Rachel Watson: Are we cutting our cloth to suit vanity of shoppers?

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As a new report shows clothing sizes disguising increasing waistlines, Rachel Watson considers this growing trend on the high street

WHEN it comes to fashion there’s a lot for a lady to think about. Are the colours in season? Is the style right? Do I have any matching shoes?

However, perhaps the most important point is the dress size – and how small it is.

An obsession with “size ten” is a well-worn joke amongst women, but it seems that the last laugh may actually be on those petite princesses who like to brag about their tiny label size – after it emerged that today’s size ten is actually yesterday’s size 14.

A study by The Economist has revealed that woman’s clothing sizes have grown in the last forty years, with research showing that the average pair of women’s trousers has increased by four inches since 1975.

And the process of “size inflation” has seen an average size ten grow from 24 inches in 1975, to 28 inches today. This means that what we consider to be a size ten today, was actually a size 14 in the 1970s.

So are we getting bigger, or are savvy designers massaging the figures in a bid to make more women feel good about their dress size?

Well, it might just be a bit of both – while the research has suggested that the average person’s weight has increased over the last 25 years, clothing manufacturers have also “stretched” their sizes to encourage woman to buy their clothes under the belief that they will feel better should they fit a smaller size.

Lynn McCrossan, style columnist for the Evening News, agrees that there is undoubtedly a marketing reason behind the change, and that it works – with most woman more inclined to buy clothes if they fit a smaller size.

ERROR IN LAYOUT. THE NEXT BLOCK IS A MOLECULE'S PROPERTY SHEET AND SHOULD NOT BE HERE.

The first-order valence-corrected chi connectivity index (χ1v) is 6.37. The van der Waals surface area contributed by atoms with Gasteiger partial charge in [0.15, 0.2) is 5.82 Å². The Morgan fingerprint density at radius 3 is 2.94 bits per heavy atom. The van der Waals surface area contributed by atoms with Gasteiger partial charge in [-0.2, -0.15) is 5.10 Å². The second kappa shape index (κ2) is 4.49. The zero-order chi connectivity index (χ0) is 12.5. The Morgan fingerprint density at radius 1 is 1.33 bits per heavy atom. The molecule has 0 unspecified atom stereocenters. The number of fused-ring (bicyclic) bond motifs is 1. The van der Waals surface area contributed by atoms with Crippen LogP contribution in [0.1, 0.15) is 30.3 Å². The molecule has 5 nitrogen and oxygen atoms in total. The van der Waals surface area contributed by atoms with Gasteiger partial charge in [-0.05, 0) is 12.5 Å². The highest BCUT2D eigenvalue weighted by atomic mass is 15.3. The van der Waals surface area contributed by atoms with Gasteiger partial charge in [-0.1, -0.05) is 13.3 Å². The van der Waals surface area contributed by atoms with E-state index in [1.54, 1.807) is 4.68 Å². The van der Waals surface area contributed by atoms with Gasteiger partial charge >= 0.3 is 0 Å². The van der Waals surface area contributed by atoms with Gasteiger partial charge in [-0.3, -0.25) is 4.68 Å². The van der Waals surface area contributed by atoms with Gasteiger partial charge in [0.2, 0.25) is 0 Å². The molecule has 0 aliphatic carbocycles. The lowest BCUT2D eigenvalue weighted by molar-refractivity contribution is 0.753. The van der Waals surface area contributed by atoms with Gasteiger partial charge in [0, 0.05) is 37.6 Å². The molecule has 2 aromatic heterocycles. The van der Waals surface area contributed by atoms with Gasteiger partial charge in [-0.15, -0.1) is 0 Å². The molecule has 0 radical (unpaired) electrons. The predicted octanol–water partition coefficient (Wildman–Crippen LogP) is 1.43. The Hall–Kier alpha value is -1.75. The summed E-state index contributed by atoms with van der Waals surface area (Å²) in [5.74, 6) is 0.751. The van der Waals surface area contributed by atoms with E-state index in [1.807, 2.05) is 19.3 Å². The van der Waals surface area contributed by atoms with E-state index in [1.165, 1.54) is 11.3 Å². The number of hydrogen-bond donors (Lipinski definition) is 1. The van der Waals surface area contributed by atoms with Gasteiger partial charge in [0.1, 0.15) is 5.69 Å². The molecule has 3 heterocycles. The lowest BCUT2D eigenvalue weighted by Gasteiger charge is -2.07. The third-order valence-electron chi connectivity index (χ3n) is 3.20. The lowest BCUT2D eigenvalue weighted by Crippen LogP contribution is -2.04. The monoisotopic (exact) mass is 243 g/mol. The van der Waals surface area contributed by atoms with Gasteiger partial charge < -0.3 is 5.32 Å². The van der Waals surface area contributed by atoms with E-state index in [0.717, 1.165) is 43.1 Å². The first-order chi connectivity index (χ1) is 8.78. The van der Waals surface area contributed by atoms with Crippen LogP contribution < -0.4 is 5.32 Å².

“I think there is psychology behind it,” she says. “From a styling point of view, I always buy bigger, as the clothes hang better, but with friends I know they won’t buy bigger sizes.”

Vintage fashion expert Gemma Seagar certainly has no doubt that the shifting sizes are all about fashion houses playing to a woman’s vanity.

“There’s definitely an element of trying to flatter women,” she says. “This research undoubtedly reflects what is happening. Retailers know it’s a bonus if a woman finds an item she likes and it’s a smaller size than she generally wears. If you’re buying vintage clothing you have to ignore the sizes, as they bear no resemblance to today’s sizes.”

Becky Rawlinson, owner of Athena Boutique in the Grassmarket, says she has definitely noticed a difference in the sizes of vintage clothing being sold in her shop.

“I’ve noticed that vintage bits are a lot smaller,” she says. “For example, someone came in yesterday who is normally a size 12 and tried this in a vintage piece, and it was far too small.”

The ever-changing labels are adding to another problem on the high street. Newly-made clothes vary in size depending on who has made them and what country they come from – and, with no clear standard in Britain, sizing from one shop to another can be significantly different.

However, Becky believes that this has actually helped make people notice the inconsistency of dress sizes. “I think people are quite aware there are different sizes, and that they can be a size ten in one shop and a size 14 in another,” she says. And it is not only woman who are affected – studies in the UK and the US have found some brands which have labelled men’s clothes up to five inches smaller than they really are.

However, despite size inflation aiming to flatter customers, there are concerns that it may do more harm than good, as it may remove at least one incentive for weight loss. With three fifths of British adults being overweight, it is feared that it may also discourage those who are overweight to dismiss associated health risks.

However, Lynne McCrossan believes that, despite links between the fashion world and weight, it can’t be held responsible. “I just don’t see it,” she says. “You can perhaps blame them for anorexia, but not this.”

The idea of “vanity sizing” may look to boost sales by making customers feel slimmer, but companies cannot continue to increase the actual size of their clothes without people eventually cottoning on.